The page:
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May eNews from the Blanton: final weeks for "Come as You Are"

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In this issue of the Blanton's eNews: Time is running out to see Come as You Are: Art of the 1990s, a panel of Peruvian photographers discuss their work, a round-up of the most popular songs on our Blanton Mixtapes, plus a Third Thursday lineup packed with activities. Read on!
Time is running out to see Come as You Are: Art of the 1990s, the first major museum survey to examine, within an historical context, art that emerged in this pivotal decade. The exhibition showcases approximately 50 artists born or practicing in the United States—including Doug Aitken, Felix Gonzalez-Torres, Glenn Ligon, Donald Moffett, Shirin Neshat, Catherine Opie, Gabriel Orozco, Shahzia Sikander, Frances Stark, and Kara Walker—and features installation, video, painting, sculpture, drawing, prints, photography, and early Internet art. Organized by the Montclair Art Museum in New Jersey, the survey includes works created from 1989 to 2001, and explores a range of social and political issues as diverse as the decade from which they emerged.
This exhibition is organized by the Montclair Art Museum and made possible with generous support from The Andy Warhol Foundation for the Visual Arts.

Generous funding for this exhibition at the Blanton is provided by Jeanne and Michael Klein, with additional support provided by Kathleen Irvin Loughlin and Christopher Loughlin and Jenny and Trey Laird.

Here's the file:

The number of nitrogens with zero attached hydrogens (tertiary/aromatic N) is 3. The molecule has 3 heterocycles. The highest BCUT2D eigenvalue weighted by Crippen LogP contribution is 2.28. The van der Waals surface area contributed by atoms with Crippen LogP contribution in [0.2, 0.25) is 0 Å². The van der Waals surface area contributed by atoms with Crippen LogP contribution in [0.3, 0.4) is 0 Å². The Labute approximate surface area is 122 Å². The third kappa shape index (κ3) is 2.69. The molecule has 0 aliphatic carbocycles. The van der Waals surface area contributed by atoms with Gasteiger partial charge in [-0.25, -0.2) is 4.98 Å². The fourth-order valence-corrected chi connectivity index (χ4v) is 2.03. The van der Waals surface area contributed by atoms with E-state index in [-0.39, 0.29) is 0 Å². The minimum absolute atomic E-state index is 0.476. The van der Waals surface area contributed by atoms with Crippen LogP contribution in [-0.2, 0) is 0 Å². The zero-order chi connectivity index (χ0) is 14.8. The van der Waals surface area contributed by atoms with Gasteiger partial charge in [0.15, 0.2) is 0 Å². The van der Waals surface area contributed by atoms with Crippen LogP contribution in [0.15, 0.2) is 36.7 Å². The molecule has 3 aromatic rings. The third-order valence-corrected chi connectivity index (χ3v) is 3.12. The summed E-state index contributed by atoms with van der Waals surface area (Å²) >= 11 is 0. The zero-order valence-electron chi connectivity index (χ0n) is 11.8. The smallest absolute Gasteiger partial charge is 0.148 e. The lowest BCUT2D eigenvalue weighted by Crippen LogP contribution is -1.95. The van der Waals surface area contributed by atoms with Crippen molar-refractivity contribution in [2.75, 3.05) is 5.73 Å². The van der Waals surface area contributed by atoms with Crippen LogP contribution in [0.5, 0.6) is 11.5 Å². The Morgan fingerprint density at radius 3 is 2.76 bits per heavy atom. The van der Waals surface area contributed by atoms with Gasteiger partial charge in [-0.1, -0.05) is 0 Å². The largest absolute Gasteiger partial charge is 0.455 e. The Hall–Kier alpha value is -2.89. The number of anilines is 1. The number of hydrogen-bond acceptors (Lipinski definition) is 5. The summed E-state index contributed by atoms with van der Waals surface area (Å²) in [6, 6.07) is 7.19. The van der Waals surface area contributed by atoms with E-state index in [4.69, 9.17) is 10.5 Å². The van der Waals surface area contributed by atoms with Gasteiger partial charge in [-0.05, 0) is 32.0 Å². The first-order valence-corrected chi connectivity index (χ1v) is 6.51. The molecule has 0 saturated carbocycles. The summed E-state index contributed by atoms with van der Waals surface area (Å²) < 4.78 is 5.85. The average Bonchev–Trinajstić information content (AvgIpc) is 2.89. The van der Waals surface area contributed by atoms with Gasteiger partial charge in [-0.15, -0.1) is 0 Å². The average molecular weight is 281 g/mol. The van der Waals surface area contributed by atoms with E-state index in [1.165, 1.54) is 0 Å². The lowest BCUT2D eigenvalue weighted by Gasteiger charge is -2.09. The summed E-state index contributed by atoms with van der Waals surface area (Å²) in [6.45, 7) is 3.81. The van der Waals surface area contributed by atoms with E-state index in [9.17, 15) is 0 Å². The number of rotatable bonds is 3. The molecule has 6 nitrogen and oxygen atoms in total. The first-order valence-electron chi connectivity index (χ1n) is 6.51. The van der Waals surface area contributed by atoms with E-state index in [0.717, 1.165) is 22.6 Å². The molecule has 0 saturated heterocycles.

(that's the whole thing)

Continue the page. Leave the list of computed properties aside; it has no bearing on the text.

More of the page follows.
Images: AzulOx Photography

On Thursday, May 19 from 5:30 - 6:30 p.m., Curator Beverly Adams will moderate a discussion among three artists featured in Fixing Shadows: Luz María Bedoya (Lima), Fernando Castro (Houston), and Pablo Hare (Lima). The artists will reflect on the lasting influence of Lima's groundbreaking Secuencia Photo-Galería (1976–79), their experiences as photographers in Lima during Peru's internal conflict in the 1980s and 1990s, and their ongoing work in photography and interdisciplinary art today.

Hundreds of visitors to Come as You Are: Art of the 1990s have enjoyed the show while listening to an honest-to-goodness mixtape on a (gasp!) real Sony Walkman. In a new blog post, the experts at the Blanton Data Center For Music Policy (90s Division) crunched some numbers to see which song and artist was the most popular out of all the tapes, and to answer the hard-hitting question: What can one say about the music of the 90s? Spoiler alert: it involves the Breeders.

Images (clockwise from top left): @catherinegra, @tooyellow, @pat_the_katt, @xpacecc

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